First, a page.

Even this though can be done by the smartest people in the room. NASA would probably rate as the organisation with the highest IQ per capita ratio in the world. They were therefore somewhat surpised when despite all their careful planning, the unmanned Mars orbiter crashed and burned into the Red Planet in 1999. They looked into the sophisticated mathematical models they had been using and found that they were all quite sound. There was just one slight problem. One part of the team had based their calculations using miles and the other part had used kilometers. Shame !

Edward Weiler, NASA’s Associate Administrator for Space Science brushed off criticism saying :

« People sometimes make errors. »

Fortunately, most of us never get the chance to make a $125 million mistake. If you have just flunked your statistics exam, that might help you put things into perspective.

Getting it wrong but carrying on


Conrad Hilton, founder of Hilton hotel chain, elaborated on mistakes.

So, we all get it wrong sometimes and Conrad Hilton was fond of saying that the real mark of successful people was that they made lots of mistakes but keep going nevertheless. The two professors seem to have done just that.

In fact, this error  came to light because the two professors were sufficiently open minded to send the data they had spent time collecting to an unknown graduate student. This should be lauded. If you want proof of just how intelligent they are, you have it right there.

See also :

Make 2013 “A Year of Failure.” It may be the quickest road to success.

A sporting New Year 201313 is an unlucky number in many cultures. If you are of the superstitious disposition, then 2013 may not seem like the best possible year for you. Rather than spending twelve whole months avoiding black cats or trying not to walk under ladders why not accept that you will get you share of bad luck in the coming year. Indeed, it might even be better to take a proactive approach. Go looking for as many failures as possible. This could be the fastest route to success. Ask Michael Jordan.

“The opposite of ‘success’ is not ‘failure’, but ‘mediocrity'”

I am very grateful to one of my international students for sharing this wonderful quote from a New Zealand business woman. It was during a class a fortnight ago and we were discussing entrepreneurship and why only 1% of European business school graduates create their own company immediately upon graduating. One of the reasons, said some of the class members, was the obsession with competitive exams and rankings and thus the overall fear of failing. The quote makes you reassess what exactly “success” and “failure” really are.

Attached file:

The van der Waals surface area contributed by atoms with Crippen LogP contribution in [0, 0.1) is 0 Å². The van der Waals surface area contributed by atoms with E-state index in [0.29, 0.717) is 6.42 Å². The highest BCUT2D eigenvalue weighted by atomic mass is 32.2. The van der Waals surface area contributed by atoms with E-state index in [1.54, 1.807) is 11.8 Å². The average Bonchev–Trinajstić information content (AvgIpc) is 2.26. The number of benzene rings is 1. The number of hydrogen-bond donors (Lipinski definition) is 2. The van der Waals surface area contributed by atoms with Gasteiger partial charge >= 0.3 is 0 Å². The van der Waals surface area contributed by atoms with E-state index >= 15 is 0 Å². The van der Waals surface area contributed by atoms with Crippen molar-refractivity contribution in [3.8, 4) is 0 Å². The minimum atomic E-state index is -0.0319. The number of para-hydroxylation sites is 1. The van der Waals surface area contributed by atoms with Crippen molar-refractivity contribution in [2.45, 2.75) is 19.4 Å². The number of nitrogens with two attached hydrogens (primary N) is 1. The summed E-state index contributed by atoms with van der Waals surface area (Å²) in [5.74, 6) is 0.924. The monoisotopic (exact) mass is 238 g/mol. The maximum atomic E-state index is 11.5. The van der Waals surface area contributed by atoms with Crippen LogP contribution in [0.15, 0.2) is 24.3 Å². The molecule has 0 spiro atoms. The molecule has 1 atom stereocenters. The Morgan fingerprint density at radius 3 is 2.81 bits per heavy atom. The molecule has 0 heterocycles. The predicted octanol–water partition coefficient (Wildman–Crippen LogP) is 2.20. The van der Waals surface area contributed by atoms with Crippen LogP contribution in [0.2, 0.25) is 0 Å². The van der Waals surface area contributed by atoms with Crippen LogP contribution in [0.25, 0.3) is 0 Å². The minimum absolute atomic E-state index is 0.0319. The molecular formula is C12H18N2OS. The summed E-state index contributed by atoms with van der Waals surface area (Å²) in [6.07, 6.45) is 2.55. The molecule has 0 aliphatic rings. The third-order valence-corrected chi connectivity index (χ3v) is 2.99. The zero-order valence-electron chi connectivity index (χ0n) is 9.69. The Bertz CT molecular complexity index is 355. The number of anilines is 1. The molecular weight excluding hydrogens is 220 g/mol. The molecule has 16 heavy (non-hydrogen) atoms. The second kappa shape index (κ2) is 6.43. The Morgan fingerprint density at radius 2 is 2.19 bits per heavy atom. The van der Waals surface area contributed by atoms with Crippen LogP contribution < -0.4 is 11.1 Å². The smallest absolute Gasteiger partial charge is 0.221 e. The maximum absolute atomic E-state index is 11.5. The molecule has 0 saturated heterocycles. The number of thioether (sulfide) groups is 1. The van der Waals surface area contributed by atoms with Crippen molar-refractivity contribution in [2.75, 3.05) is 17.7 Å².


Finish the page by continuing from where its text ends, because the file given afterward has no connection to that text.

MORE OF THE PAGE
Michael Porter’s company, Monitor Group, goes bankrupt: Are his ideas bankrupt too?

Michael Porter and strategy I have just finished my classes for the semester in Strategic Management. As I did my fifteen minute wrap up of the course, I announced some interesting news to my students. Just three weeks ago, Michael Porter’s company, the Monitor Group, had declared bankruptcy. It is a rare treat to subdue a group of enthusiastic business students but their stunned silence was fascinating to watch.

Does management work and does it have a future?

Cover pictureI recently completed some research on the management and organisation of British universities, which concluded that despite being full of good intentions (in this case to internationalise their offering) they lacked the management experience and know-how to implement the changes necessary to implement their strategies.

Reinhart-Rogoff one more time: why the 90 percent never should have been taken seriously

Real World Economics Blog: “This is the only reason that the Reinhart-Rogoff 90 percent debt-to-GDP threshold was ever taken seriously to begin with. The point that I have tried to make in the past, apparently with little success, is that debt is an arbitrary number. It is not something that is relatively fixed, like the age composition of the population or the supply of land.”


Despite the current discussion about the spreadsheet error, this book gives a excellent insight in to why financial crises occur again and again. A fun book that show why humans don’t always behave in a rational manner. If you only ever read one personal development book in your life, read this.


Filed under Business, Business Schools, Finance, Higher Education, USA

2 responses to “Professors (and other experts) getting it wrong : The Reinhart and Rogoff spreadsheet error

  1. Pingback: BOOK REVIEW: “Austerity: The History of a Dangerous Idea” by Mark Blyth | GlobalEd

  2. Pingback: BOOK REVIEW: “How Countries Compete: Strategy, Structure, and Government in the Global Economy” by Richard Vietor (2007) | GlobalEd